In a particular embodiment, the invention relates to an intraocular lens, or a pair of such intraocular lenses, which may be phakic or pseudophakic, for treatment of an eye, or eyes, of a presbyopic patient, and include an optic body sized and configured to be received in an eye ( or eyes) of a presbyopic patient, said optic body including an anterior wall with an anterior optical center and a posterior wall with a posterior optical center, and having a lens optical axis intersecting the anterior wall at the anterior optical center and the posterior wall at the posterior optical center, and having optical zones which are not symmetric about the lens optical axis, wherein said lens construction produces an asymmetric point spread function which enables any resulting asymmetric stray light to be steered in a predetermined direction. When used for a pair of eyes, the lenses are constructed and arranged such that they include a left eye lens and a right eye lens, each lens having an optic body sized and configured to be received, respectively, in a left or right eye of a presbyopic patient, wherein each said lens construction produces an asymmetric point spread function which enables any resulting asymmetric stray light to be steered in a direction opposite to that of the other member of said pair of lenses, thereby enabling stray light aberrations to be canceled as a result of the patient's higher vision brain processing, and thereby providing improved vision over traditional multi-focal intraocular lenses.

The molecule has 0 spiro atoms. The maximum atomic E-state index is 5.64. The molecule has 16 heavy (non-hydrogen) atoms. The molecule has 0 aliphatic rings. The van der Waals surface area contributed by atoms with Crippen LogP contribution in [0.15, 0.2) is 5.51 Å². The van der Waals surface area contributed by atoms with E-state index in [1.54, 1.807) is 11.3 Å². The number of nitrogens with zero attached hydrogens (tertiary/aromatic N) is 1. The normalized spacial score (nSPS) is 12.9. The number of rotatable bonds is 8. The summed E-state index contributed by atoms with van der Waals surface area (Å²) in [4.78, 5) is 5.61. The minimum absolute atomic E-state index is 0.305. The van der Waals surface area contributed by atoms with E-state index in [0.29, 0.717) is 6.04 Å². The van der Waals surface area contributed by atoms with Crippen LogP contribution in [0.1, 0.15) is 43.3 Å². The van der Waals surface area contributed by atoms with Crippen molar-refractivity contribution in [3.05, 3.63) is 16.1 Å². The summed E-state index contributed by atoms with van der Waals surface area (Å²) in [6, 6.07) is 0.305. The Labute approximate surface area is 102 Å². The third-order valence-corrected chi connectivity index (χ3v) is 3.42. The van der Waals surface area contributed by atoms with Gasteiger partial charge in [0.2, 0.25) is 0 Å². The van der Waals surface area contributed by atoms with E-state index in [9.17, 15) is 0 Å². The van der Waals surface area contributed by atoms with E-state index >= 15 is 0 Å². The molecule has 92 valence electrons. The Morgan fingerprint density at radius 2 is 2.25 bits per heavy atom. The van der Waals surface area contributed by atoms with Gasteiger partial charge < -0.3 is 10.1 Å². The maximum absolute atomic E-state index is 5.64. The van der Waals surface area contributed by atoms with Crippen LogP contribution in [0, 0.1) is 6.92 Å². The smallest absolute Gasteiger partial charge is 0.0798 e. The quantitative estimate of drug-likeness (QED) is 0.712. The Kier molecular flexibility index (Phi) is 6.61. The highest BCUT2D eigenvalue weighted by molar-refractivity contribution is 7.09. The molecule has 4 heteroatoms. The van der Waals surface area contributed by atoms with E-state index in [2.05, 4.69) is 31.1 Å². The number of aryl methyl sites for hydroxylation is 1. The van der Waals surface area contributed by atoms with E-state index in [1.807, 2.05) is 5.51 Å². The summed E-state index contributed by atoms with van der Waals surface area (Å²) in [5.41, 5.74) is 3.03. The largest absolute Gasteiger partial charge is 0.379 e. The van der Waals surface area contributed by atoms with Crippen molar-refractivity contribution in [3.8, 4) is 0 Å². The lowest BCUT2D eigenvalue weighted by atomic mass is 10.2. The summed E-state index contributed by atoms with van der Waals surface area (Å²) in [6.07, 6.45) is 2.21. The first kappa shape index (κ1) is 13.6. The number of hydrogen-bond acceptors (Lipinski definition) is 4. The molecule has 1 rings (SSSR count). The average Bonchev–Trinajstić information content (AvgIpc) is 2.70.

It is an objective of the present invention to teach an intraocular lens designed for a specific individual's eye, that is, optimized for physiological conditions (e.g., pupil diameter) and visual preferences (e.g., distance clarity verses near clarity).
It is therefore an objective of the instant invention to provide an IOL that may incorporate a correction for simple defocus and/or astigmatism.
These and other objectives and advantages of this invention will become apparent from the following description taken in conjunction with any accompanying drawings wherein are set forth, by way of illustration and example, certain embodiments of this invention. Any drawings contained herein constitute a part of this specification and include exemplary embodiments of the present invention and illustrate various objects and features thereof.
Detailed embodiments of the instant invention are disclosed herein, however, it is to be understood that the disclosed embodiments are merely exemplary of the invention, which may be embodied in various forms. Therefore, specific functional and structural details disclosed herein are not to be interpreted as limiting, but merely as a basis for the claims and as a representation basis for teaching one skilled in the art to variously employ the present invention in virtually any appropriately detailed structure.
The preferred basic optical design of the IOL is illustrated in
The anterior surface is composed of individual regions of one optical power (the white hexagons) or another (the gray hexagons). The set of white hexagons represents a given focal power, for example for distance vision. The set of gray hexagons represents a given focal power, for example for near vision. Although the anterior surface in
It should also be noted that the number of hexagons for the distance vision set is about 4 times that for the near vision set. This allows the relative importance of the distance and near vision sets to be adjusted based on any number of optimization criteria. Such optimization criteria could be based upon preference for distance clarity versus near clarity or could include physiologic conditions such as pupil size (diameter) due to illumination or accommodative demand. The optimization criteria could also include details such as the Stiles-Crawford effect.